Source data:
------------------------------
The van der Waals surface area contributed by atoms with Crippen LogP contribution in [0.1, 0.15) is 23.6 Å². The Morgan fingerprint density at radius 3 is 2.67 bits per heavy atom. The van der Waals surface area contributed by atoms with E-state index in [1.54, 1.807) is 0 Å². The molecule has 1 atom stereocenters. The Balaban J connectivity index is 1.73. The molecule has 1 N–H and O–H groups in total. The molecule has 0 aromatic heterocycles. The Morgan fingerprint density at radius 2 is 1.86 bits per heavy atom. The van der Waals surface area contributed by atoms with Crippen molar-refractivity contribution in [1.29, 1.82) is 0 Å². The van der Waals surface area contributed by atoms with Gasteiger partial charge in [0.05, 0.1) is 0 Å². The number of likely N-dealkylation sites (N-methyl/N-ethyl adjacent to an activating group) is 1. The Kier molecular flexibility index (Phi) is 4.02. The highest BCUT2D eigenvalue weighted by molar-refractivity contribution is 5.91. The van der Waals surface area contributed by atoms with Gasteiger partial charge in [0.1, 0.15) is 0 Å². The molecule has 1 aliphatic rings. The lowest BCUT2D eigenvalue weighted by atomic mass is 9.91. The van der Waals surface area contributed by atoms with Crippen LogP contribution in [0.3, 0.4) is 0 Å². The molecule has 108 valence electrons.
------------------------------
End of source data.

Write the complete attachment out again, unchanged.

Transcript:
The van der Waals surface area contributed by atoms with Crippen LogP contribution in [0.1, 0.15) is 23.6 Å². The Morgan fingerprint density at radius 3 is 2.67 bits per heavy atom. The van der Waals surface area contributed by atoms with E-state index in [1.54, 1.807) is 0 Å². The molecule has 1 atom stereocenters. The Balaban J connectivity index is 1.73. The molecule has 1 N–H and O–H groups in total. The molecule has 0 aromatic heterocycles. The Morgan fingerprint density at radius 2 is 1.86 bits per heavy atom. The van der Waals surface area contributed by atoms with Crippen molar-refractivity contribution in [1.29, 1.82) is 0 Å². The van der Waals surface area contributed by atoms with Gasteiger partial charge in [0.05, 0.1) is 0 Å². The number of likely N-dealkylation sites (N-methyl/N-ethyl adjacent to an activating group) is 1. The Kier molecular flexibility index (Phi) is 4.02. The highest BCUT2D eigenvalue weighted by molar-refractivity contribution is 5.91. The van der Waals surface area contributed by atoms with Gasteiger partial charge in [0.1, 0.15) is 0 Å². The molecule has 1 aliphatic rings. The lowest BCUT2D eigenvalue weighted by atomic mass is 9.91. The van der Waals surface area contributed by atoms with Crippen LogP contribution in [0.3, 0.4) is 0 Å². The molecule has 108 valence electrons.